Once-Classified Nuclear Bomb Tests Posted To YouTube For Chilling Reason

Blown away.

Secret no longer.

The Lawrence Livermore National Lab has begun posting films of its U.S. nuclear weapons tests to YouTube, KGO reported Wednesday.

The lab is reanalyzing the footage to improve the data “for future physicists,” nuclear weapons physicist Greg Spriggs said in an interview published by Livermore on Wednesday. 

But making the decades-old clips available to the public serves a different purpose. They can remind us “of the immense energy that is produced with a nuclear detonation and hopefully that nobody will ever want to use these things or attack the United States,” Spriggs told KGO. “I don’t think they want to have the retaliation of one of these nuclear weapons being dropped on their country.”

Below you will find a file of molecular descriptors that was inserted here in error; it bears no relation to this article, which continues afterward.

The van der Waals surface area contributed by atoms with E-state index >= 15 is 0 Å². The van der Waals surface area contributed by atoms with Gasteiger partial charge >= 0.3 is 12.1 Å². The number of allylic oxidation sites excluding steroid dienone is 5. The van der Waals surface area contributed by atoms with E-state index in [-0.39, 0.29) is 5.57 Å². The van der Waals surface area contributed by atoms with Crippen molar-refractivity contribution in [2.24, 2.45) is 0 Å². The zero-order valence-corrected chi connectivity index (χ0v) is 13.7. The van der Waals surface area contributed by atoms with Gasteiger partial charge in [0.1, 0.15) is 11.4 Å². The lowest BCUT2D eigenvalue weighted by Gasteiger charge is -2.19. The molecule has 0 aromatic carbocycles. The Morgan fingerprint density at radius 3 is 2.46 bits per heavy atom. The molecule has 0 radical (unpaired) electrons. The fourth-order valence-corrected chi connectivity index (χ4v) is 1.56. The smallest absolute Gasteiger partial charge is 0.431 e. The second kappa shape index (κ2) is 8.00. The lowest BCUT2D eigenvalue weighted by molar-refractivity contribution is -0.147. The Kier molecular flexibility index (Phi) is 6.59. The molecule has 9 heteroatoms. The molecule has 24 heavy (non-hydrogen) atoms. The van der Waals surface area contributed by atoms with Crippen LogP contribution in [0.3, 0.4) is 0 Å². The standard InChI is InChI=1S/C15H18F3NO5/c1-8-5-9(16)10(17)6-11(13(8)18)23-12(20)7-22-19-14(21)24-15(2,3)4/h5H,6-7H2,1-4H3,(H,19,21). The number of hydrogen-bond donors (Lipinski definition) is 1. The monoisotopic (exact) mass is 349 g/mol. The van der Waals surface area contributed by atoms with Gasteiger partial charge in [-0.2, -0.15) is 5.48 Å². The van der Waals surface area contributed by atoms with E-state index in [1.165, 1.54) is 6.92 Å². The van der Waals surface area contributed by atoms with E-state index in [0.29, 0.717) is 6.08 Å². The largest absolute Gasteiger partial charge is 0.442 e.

On its YouTube channel that now houses the declassified videos, the lab notes that the U.S. “conducted 210 atmospheric nuclear tests between 1945 and 1962.” Livermore conducted the ones in its internet archive.

Other bomb tests have popped up elsewhere on the internet but it’s always good to have our collective memory jogged about nuclear weapons’ catastrophic potential.

Here’s one video posted Monday in full: